New USGS Streamgages Bolster Protection of Hoosier Lives, Property

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Two new streamgages recently installed by the U.S. Geological Survey in the cities of Greenfield and Elwood, Indiana will provide continuous, real-time streamflow and water level information in areas that have demonstrated a need for reliable flood warning and flood-related data.  

In Greenfield, the new USGS streamgage is located on Brandywine Creek while the Elwood streamgage is located on Big Duck Creek. Information from these streamgages will be transmitted hourly for use in local flood forecast models, to support decisions by local emergency managers for road closures and allow residents to monitor conditions from their homes at any time. Funding for these gages is provided in cooperation with the Indiana Department of Transportation.

Data from both gages and more than 200 others operated across the state by the USGS are publically available in near real-time at the USGS Indiana Water Science Center website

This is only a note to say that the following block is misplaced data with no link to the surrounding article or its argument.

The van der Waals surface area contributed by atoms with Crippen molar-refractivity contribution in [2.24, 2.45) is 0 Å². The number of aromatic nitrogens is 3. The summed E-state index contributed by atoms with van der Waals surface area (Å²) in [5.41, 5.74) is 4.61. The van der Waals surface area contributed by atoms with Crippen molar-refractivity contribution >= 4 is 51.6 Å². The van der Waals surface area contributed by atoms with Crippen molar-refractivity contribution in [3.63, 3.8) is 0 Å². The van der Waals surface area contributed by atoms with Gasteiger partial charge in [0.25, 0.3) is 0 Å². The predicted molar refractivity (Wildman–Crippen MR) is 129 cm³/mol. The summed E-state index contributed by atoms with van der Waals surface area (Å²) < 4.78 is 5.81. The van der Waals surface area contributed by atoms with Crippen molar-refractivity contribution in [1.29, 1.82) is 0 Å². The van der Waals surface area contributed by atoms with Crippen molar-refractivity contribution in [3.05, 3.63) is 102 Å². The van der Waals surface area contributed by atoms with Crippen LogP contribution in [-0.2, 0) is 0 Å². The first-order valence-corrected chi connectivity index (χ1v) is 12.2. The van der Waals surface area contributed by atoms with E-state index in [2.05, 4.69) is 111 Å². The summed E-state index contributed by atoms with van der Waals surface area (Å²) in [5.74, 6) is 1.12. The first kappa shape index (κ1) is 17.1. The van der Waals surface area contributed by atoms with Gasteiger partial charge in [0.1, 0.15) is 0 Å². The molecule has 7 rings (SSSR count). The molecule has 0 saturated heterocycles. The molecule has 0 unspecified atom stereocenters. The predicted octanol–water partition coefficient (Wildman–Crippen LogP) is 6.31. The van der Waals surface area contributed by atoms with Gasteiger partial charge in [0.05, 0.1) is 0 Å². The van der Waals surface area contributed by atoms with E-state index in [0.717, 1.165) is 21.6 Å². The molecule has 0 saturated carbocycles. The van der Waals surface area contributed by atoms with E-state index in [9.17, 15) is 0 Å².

For more than 125 years, the USGS has monitored flow in selected streams and rivers across the U.S. The information is routinely used for water supply and management, monitoring floods and droughts, bridge and road design, determination of flood risk and for recreational activities.  The more than 200 USGS-operated streamgages across Indiana measure water levels, streamflow, water quality and rainfall. Agencies such as the National Weather Service in particular, rely on USGS streamgage data to develop and refine their flood forecasts. These forecasts are critical in warning local communities during periods of potential and imminent flooding. 

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